It is no surprise to any NYC resident that Time Warner's claim of "blazing fast" internet service is, well, not exactly true. In an investigation of Time Warner led by Columbia Professor and long time friend of the Columbia AG Program Tim Wu, it appears that Time Warner and Charter had best make some improvements, or this case matter just might expand into a multistate review. And speaking of Tim, you just have to see his experience explaining net neutrality on a roller coaster with Stephen Colbert.
Calling it "exploitation in its worst form," the Md AG has sued Access Funding for its marketing of their purchasing lead paint settlements from low income families and then selling the downstream revenue stream. The AG is seeking to return $17 million to over 70 Maryland consumers and is receiving editorial support. The case is the result of a seven-month investigation. A spokesperson for the National Association of Settlement Purchasers called Maryland an "isolated place" and that the Maryland facts were unique. My guess is that other attorneys general will be carefully monitoring the practices of this growing industry.
An increasing number of attorneys general are gearing up to fight "notario fraud," a long-standing practice whereby scam artists illegally market themselves as being able to assist families with immigration issues. Attorneys general offices are being assisted in that effort by the Federal Trade Commission and the Diverse Communities Initiative at Columbia Law School as they focus their efforts on vulnerable diverse communities.
The NY AG has sued a health insurer for denying coverage to insured who have Hepititus C. His office then settled with seven other insurers on the same issue. The insurers say thatcoverage only kicks in when symptoms become advanced, but the AG (and private suits) say that that thisrestriction does not appear in the text of the coverage documents. I want to make two points. The first is that the tension between insurers and insured remains high, and the second is that in some states the AG is able to play a role either in litigation or in how that AG "represents" its client, the Department of Insurance all of whom have created complex regulations designed to keep these questions out of the courts. For those who follow the world of attorneys general, this is one to watch.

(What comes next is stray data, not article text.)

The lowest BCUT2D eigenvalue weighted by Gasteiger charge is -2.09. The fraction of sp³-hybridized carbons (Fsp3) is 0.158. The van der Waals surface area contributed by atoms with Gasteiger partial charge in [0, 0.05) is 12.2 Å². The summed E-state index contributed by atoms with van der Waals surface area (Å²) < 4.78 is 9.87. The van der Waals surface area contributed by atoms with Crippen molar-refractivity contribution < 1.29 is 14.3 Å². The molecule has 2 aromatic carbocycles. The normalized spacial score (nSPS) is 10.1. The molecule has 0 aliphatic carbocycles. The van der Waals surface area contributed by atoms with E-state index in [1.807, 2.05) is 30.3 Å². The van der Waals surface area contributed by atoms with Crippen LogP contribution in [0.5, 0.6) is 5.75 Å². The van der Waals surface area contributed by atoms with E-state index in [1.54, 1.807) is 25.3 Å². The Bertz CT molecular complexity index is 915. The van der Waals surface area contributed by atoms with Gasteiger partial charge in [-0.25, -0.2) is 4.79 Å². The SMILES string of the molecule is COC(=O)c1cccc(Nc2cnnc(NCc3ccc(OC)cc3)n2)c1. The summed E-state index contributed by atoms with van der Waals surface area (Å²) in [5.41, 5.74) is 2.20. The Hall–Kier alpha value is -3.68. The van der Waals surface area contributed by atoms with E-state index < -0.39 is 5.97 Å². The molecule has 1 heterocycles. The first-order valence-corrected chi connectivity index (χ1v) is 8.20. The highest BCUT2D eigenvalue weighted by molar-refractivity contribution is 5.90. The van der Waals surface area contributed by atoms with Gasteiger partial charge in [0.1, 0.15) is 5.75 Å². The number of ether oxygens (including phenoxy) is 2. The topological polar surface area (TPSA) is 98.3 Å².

Although much is written about State v. Federal government acrimony, the day-to-day world of governing is often markedby repeated success. Today the Federal Trade Commission gave its fourth "Partner Award" to the NY AG Buffalo Regional Office in their joint efforts to crack down on illegal debt collection practices. Previously, the FTC had given "Partner Awards" to the AG Offices of Colorado and Florida.
Attorneys general have been investigating, suing and settling with for-profit schools for the last several years. Working with a plethora of federal agencies, the AG's have reached a number of sweeping settlements that have brought some relief to students whom the AG's and federal agenices asserted had been the victims of fraud. Until now, none of those investigations had actually gone to trial which is what makes Minnesota AG Lori Swanson's case against Globe University so interesting. This bench trial is expected to last four weeks.